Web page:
2) Calculate what chances yield 'no CAR and no A'
3) Calculate what chances yield 'no CAR and no R'

They will (obviously) all equal the same, so here's the math for option 1:

Card 1: 22/35 cards are OK, 11 C's and 2 CAR's aren not

Card 2: 21/34 cards are OK

Card 3: 20/33 cards are OK

Card 4: 19/32 cards are OK

Card 5: 18/31 cards are OK

Which makes the odds of 'no car and no C's' the product of the above five fractions:3.160.080 / 38.955.840 = 8.112%

P(winning the car) = 1 - P(not winning the car) = 1 - P(no car and no C) - P(no car and no A) - P(no car and no R) = 1 - 8.112% - 8.112% - 8.112% = 75,664% odds of winning the car.

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'no CAR and no C' and 'no CAR and no A' have overlap, namely 'no CAR and no C and no A', you then have to add again 'no CAR and no C and no A' and so on, making it not any less complicated as my answer – Ivo Beckers Mar 9 at 14:40
Why is it when you have a feeling it suddenly seems too simple.. it usually turns out you're wrong? – Tim Couwelier Mar 10 at 15:42

Hmmm... Let's see... We have total $35$ cards and we need to choose only $5$ from it. So there must be $\binom{35}{5}$ (= $324632$) ways to do it.

Now what if I get only one "Car" card...there are $2$ ways to get it (because $\binom{2}{1}$)...and I need to choose any four cards of C, A and R out of those $33$ cards. So the probability when only one "CAR" card is chosen = $\dfrac{\binom{2}{1}\binom{33}{4}}{\binom{35}{5}} = \dfrac{81840}{324632}$

Now what if I get two "Car" cards...there is only $1$ way to get it (because $\binom{2}{2}$)...and I need to choose any $3$ cards of C, A and R out of those $33$ cards. So the probability when two "CAR" cards is chosen = $\dfrac{\binom{2}{2}\binom{33}{3}}{\binom{35}{5}} = \dfrac{5456}{324632}$

Now what if I don't get any "Car" card...then to win I must have C, A and R...all three of them. And if I have all three of them then two of them can be chosen twice. If it happens then one of them must be chosen once. If C is chosen once then the number of ways it can be chosen is $\binom{11}{1}$. So the probability when no CAR card is chosen and two cards are chosen twice is $3\dfrac{\binom{2}{0}\binom{11}{1}\binom{11}{2}\binom{11}{2}}{\binom{35}{5}} = \dfrac{99825}{324632}$. By multiplying by $3$ I covered the probabilities that even A and R can be chosen once. But it is also possible that one of them is chosen thrice and the other two are chosen once. So the probability when no CAR card is chosen and one card is chosen thrice is $3\dfrac{\binom{2}{0}\binom{11}{1}\binom{11}{1}\binom{11}{3}}{\binom{35}{5}} = \dfrac{59895}{324632}$.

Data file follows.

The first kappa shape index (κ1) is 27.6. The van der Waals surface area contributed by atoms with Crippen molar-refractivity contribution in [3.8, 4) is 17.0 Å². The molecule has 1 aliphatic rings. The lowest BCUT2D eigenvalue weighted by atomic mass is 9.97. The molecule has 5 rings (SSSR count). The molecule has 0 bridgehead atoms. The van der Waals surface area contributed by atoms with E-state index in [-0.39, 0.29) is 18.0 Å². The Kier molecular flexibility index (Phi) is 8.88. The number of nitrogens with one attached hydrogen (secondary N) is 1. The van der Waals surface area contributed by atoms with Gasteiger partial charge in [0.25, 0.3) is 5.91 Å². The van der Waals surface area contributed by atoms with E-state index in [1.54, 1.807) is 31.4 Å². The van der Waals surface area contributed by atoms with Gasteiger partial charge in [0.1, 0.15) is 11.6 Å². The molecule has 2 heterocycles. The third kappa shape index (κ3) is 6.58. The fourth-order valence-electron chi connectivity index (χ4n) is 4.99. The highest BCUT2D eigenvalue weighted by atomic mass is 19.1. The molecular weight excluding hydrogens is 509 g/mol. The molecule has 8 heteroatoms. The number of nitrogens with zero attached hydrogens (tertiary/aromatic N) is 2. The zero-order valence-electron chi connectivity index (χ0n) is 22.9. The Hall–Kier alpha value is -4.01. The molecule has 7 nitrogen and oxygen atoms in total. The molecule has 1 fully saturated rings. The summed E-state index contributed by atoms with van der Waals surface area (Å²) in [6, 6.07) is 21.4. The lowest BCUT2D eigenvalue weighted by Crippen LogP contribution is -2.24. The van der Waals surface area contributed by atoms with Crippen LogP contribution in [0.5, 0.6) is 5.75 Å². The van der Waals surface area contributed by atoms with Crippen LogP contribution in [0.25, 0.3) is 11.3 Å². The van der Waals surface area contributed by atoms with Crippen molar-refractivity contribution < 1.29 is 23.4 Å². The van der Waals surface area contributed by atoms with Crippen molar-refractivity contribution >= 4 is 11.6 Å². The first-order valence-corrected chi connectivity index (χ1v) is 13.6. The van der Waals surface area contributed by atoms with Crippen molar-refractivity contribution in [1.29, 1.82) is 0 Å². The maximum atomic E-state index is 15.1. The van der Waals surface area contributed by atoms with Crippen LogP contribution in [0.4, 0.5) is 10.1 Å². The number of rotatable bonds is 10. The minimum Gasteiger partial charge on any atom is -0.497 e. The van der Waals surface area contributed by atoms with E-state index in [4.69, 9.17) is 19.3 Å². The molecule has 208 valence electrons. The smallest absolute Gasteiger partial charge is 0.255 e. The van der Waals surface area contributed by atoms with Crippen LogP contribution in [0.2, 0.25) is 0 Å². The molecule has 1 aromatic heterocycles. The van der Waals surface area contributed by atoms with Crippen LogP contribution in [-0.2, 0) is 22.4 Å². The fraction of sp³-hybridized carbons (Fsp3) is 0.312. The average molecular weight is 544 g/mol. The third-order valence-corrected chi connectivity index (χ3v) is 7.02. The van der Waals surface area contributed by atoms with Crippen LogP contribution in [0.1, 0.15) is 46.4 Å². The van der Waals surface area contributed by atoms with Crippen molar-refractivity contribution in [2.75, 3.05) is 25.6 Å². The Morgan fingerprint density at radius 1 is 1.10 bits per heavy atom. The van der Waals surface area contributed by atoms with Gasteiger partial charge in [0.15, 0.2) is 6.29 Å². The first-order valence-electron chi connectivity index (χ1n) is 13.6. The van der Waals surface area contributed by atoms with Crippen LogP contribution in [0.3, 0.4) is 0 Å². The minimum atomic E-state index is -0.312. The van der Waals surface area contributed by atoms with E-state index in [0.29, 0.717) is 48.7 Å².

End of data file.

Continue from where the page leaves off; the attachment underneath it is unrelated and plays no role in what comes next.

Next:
These were the four probabilities...by adding them I get $\dfrac{247016}{324632}$...which simplifies to $0.7609$

Thanks to IvoBeckers for help.

share|improve this answer
you calculated the probability to get the Car card AND a C, A and R. The question was to get at least the Car card OR C, A and R – Ivo Beckers Mar 9 at 13:01
@IvoBeckers ahhh..thanks... – manshu Mar 9 at 13:02
@IvoBeckers Just saw something in the question that confused me earlier...the question says that "If she chose a "Car" card (at least 1) or the letters "C", "A", and "R" (at least 1 of each), she would win a new car"...doesn't 'atleast 1 of each' mean that each of them should be present ??... – manshu Mar 9 at 13:11
To my understanding it refers to at least one of each of C, A and R – Ivo Beckers Mar 9 at 13:13
+1 It looks great now :) You have the same answer as me now although you use a different (also correct) approach. – Ivo Beckers Mar 9 at 15:18

Inspired by @Kevin's answer (and not just because we share a name), I decided to see if I could get a good estimate by simply running many trials of the game and recording my wins and losses. This method gives relatively good estimates very quickly. Running a million trials (which only takes my computer a couple of seconds), gets me within a tenth of a percent of the actual answer (76.09% most runs. Not as accurate as Kevin's Brute Force method, but still fun.

Here's the code in case anyone wants to try it out for themselves (written in C#):

private static void Main()
    Console.WriteLine("Enter number of trials");
    int numberOfTrials;
    int.TryParse(Console.ReadLine(), out numberOfTrials);

    Random random = new Random();

    int count = 0;
    int wins = 0;
    for (int i = 0; i < numberOfTrials; i++)
        List<string> cards = new List<string>
        { "CAR", "CAR",
          "C", "C", "C", "C", "C", "C", "C", "C", "C", "C", "C",
          "A", "A", "A", "A", "A", "A", "A", "A", "A", "A", "A",
          "R", "R", "R", "R", "R", "R", "R", "R", "R", "R", "R" };
        if (EvaluateTrial(cards, random)) wins++;

    Console.WriteLine($"{wins} / {count} = {wins / (double)count * 100}%");

private static bool EvaluateTrial(List<string> cards, Random random)
    string hand = "";

    for (int i = 0; i < 5; i++)
        string nextCard = cards[random.Next(0, cards.Count)];
        hand += nextCard;
        if (hand.Contains("C") && hand.Contains("A") && hand.Contains("R")) return true;

    return false;